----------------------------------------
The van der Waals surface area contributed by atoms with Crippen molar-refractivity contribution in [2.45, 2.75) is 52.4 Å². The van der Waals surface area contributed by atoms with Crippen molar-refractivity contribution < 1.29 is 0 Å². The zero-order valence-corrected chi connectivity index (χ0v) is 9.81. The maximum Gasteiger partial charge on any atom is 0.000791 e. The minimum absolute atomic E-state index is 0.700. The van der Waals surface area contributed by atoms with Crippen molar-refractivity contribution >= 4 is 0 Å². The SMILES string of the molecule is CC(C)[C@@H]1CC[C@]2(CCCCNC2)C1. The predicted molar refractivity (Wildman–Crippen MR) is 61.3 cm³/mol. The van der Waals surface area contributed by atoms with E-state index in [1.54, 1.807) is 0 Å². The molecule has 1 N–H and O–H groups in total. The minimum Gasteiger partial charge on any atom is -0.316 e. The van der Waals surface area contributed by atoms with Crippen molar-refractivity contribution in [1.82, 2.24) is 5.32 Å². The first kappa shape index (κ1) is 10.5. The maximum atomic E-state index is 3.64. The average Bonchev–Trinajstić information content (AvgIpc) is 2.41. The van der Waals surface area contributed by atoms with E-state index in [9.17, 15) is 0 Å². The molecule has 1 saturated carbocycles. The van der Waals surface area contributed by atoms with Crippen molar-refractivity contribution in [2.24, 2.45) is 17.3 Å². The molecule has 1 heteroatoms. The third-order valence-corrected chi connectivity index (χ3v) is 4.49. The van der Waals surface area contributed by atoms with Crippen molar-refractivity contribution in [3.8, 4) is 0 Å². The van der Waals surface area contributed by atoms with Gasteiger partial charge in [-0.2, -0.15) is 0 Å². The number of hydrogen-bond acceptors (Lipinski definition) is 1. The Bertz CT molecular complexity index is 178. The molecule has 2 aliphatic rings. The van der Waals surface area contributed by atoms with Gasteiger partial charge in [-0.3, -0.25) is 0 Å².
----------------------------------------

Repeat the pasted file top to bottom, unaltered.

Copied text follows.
The van der Waals surface area contributed by atoms with Crippen molar-refractivity contribution in [2.45, 2.75) is 52.4 Å². The van der Waals surface area contributed by atoms with Crippen molar-refractivity contribution < 1.29 is 0 Å². The zero-order valence-corrected chi connectivity index (χ0v) is 9.81. The maximum Gasteiger partial charge on any atom is 0.000791 e. The minimum absolute atomic E-state index is 0.700. The van der Waals surface area contributed by atoms with Crippen molar-refractivity contribution >= 4 is 0 Å². The SMILES string of the molecule is CC(C)[C@@H]1CC[C@]2(CCCCNC2)C1. The predicted molar refractivity (Wildman–Crippen MR) is 61.3 cm³/mol. The van der Waals surface area contributed by atoms with E-state index in [1.54, 1.807) is 0 Å². The molecule has 1 N–H and O–H groups in total. The minimum Gasteiger partial charge on any atom is -0.316 e. The van der Waals surface area contributed by atoms with Crippen molar-refractivity contribution in [1.82, 2.24) is 5.32 Å². The first kappa shape index (κ1) is 10.5. The maximum atomic E-state index is 3.64. The average Bonchev–Trinajstić information content (AvgIpc) is 2.41. The van der Waals surface area contributed by atoms with E-state index in [9.17, 15) is 0 Å². The molecule has 1 saturated carbocycles. The van der Waals surface area contributed by atoms with Crippen molar-refractivity contribution in [2.24, 2.45) is 17.3 Å². The molecule has 1 heteroatoms. The third-order valence-corrected chi connectivity index (χ3v) is 4.49. The van der Waals surface area contributed by atoms with Crippen molar-refractivity contribution in [3.8, 4) is 0 Å². The van der Waals surface area contributed by atoms with Gasteiger partial charge in [-0.2, -0.15) is 0 Å². The number of hydrogen-bond acceptors (Lipinski definition) is 1. The Bertz CT molecular complexity index is 178. The molecule has 2 aliphatic rings. The van der Waals surface area contributed by atoms with Gasteiger partial charge in [-0.3, -0.25) is 0 Å².